Coronavirus: Are People with Schizophrenia at Higher Risk?
Posted: Friday, May 1st, 2020
In this series of blogs we will be looking at the possible impacts of the Covid 19 (Coronavirus) epidemic on people with schizophrenia and asking the question: are people with schizophrenia at particular risk from Covid 19?
The early studies coming out of China following the Wuhan epidemic do not show that people with schizophrenia are at any higher risk of contracting a Covid 19 infection than the general population. Instead, the risk factors are pre-existing physical conditions such as high blood pressure and diabetes. However looking beyond the research data there may be more obvious factors that put people with schizophrenia as a group at higher risk.
First of all we know that people with schizophrenia are disproportionately represented amongst the prison population (in the UK over 10% of prisoners have a psychotic illness) and the rough sleeper population. Both of these groups are at higher risk of infection by Covid 19 as social distancing measures and isolation are very difficult to achieve in practice in these settings. Rough sleepers in particular, suffering from under-nourishment, lack of basic amenities for hygiene and poor access to health care and for whom social distancing would not be practically possible, are at especial risk.
Then there is the higher risk of infection to people in inpatient mental health care. In China, where Covid 19 started, people in inpatient care along with the medical staff working in those establishments suffered disproportionately during the Wuhan outbreak. In the Wuhan Mental Health Centre for instance around 80 patients and staff were infected by Covid 19. Although steps have been taken in the UK to reduce the risks of infection on mental health wards there is clearly a higher risk here.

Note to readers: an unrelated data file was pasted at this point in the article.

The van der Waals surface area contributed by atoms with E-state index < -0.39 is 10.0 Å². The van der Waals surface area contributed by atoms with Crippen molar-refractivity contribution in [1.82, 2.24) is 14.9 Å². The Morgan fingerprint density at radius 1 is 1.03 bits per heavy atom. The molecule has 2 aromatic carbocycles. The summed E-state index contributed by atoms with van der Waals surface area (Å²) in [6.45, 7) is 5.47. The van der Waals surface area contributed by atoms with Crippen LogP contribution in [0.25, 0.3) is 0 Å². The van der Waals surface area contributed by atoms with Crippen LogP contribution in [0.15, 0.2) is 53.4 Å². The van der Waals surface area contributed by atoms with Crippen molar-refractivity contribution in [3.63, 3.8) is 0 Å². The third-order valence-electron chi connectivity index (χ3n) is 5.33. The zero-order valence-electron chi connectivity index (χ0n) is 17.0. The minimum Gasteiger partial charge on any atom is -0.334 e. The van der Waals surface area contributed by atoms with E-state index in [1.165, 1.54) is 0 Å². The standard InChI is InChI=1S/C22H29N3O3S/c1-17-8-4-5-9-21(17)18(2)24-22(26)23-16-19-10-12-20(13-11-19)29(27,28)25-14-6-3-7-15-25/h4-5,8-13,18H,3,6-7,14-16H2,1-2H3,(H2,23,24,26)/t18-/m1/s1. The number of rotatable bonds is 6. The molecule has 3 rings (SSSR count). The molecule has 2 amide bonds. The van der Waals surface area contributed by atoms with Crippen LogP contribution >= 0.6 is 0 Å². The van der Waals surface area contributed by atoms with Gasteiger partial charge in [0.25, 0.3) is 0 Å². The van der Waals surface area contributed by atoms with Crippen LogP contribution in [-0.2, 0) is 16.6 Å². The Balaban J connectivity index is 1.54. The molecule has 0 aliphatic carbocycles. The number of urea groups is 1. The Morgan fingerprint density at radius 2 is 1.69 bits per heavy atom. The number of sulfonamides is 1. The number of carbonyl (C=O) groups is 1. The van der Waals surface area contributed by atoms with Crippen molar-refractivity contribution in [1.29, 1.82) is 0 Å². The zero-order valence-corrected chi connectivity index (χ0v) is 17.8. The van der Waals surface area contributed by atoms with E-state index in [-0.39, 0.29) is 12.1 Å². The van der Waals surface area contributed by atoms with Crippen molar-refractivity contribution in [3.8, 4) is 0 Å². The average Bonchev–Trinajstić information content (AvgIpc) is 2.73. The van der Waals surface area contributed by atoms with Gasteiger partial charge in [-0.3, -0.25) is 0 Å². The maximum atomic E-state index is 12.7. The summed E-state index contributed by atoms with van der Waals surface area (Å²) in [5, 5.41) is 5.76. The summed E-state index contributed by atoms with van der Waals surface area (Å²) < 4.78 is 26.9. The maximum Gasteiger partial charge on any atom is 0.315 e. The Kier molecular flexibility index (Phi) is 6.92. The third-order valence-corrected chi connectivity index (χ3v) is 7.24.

Lastly there is the issue of clozapine. Clozapine is a second-generation antipsychotic medicine which is considered by many to be the gold standard as it is often successful in treating cases of schizophrenia in which other medicines have failed. Sadly, clozapine does suffer from a number of serious adverse side effects and a number of studies have found that people taking clozapine have a higher risk of respiratory infections like pneumonia. This does suggest that people taking clozapine may be at higher risk. It is vital therefore that people with schizophrenia who are currently taking clozapine should discuss with their health care professionals the implications around this medicine (we will be covering this in more detail in a later blog) but they should not make any decisions about continuing on this medicine until they have taken professional advice.
So although we can say with some confidence that people with schizophrenia in general are not at higher risk of contracting Covid 19 infections, we must be aware that amongst the specific groups highlighted here: prisoners, rough sleepers, those in inpatient wards and those on clozapine the risk may be higher than for the general population.
- Fei Zhou et al, 9 March 2020, Clinical course and risk factors for mortality of adult inpatients with COVID-19 in Wuhan, China: a retrospective cohort study, , Published in the Lancet on line.
- Prison Reform Trust, 2015, Prison the Facts, Bromley Briefings, Published, Prison Reform Trust.
- Yuncheng Zhu et al, March 2020, The Risk and Prevention of Novel Coronavirus Pneumonia Infections Among Inpatients in Psychiatric Hospitals, Published, Neuroscience Bulletin.
- Chian-Jue Ku et al, 2013, Second-Generation Antipsychotic Medications and Risk of Pneumonia in Schizophrenia, Published in Schizophrenia Bulletin.